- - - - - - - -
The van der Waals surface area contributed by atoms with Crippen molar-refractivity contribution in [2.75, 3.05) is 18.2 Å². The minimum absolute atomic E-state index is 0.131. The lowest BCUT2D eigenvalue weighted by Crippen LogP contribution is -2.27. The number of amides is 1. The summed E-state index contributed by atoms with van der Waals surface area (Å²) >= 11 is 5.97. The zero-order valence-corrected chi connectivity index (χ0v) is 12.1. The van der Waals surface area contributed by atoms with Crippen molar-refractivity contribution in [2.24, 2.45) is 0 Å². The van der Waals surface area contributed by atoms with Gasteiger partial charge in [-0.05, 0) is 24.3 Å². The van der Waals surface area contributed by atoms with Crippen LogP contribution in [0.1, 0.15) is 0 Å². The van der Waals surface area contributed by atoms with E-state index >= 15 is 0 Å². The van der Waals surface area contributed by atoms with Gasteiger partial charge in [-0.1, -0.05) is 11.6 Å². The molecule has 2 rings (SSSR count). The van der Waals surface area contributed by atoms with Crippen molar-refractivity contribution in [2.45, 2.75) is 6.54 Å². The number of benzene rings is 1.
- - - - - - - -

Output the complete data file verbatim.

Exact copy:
The van der Waals surface area contributed by atoms with Crippen molar-refractivity contribution in [2.75, 3.05) is 18.2 Å². The minimum absolute atomic E-state index is 0.131. The lowest BCUT2D eigenvalue weighted by Crippen LogP contribution is -2.27. The number of amides is 1. The summed E-state index contributed by atoms with van der Waals surface area (Å²) >= 11 is 5.97. The zero-order valence-corrected chi connectivity index (χ0v) is 12.1. The van der Waals surface area contributed by atoms with Crippen molar-refractivity contribution in [2.24, 2.45) is 0 Å². The van der Waals surface area contributed by atoms with Gasteiger partial charge in [-0.05, 0) is 24.3 Å². The van der Waals surface area contributed by atoms with Crippen LogP contribution in [0.1, 0.15) is 0 Å². The van der Waals surface area contributed by atoms with E-state index >= 15 is 0 Å². The van der Waals surface area contributed by atoms with Gasteiger partial charge in [-0.1, -0.05) is 11.6 Å². The molecule has 2 rings (SSSR count). The van der Waals surface area contributed by atoms with Crippen molar-refractivity contribution in [2.45, 2.75) is 6.54 Å². The number of benzene rings is 1.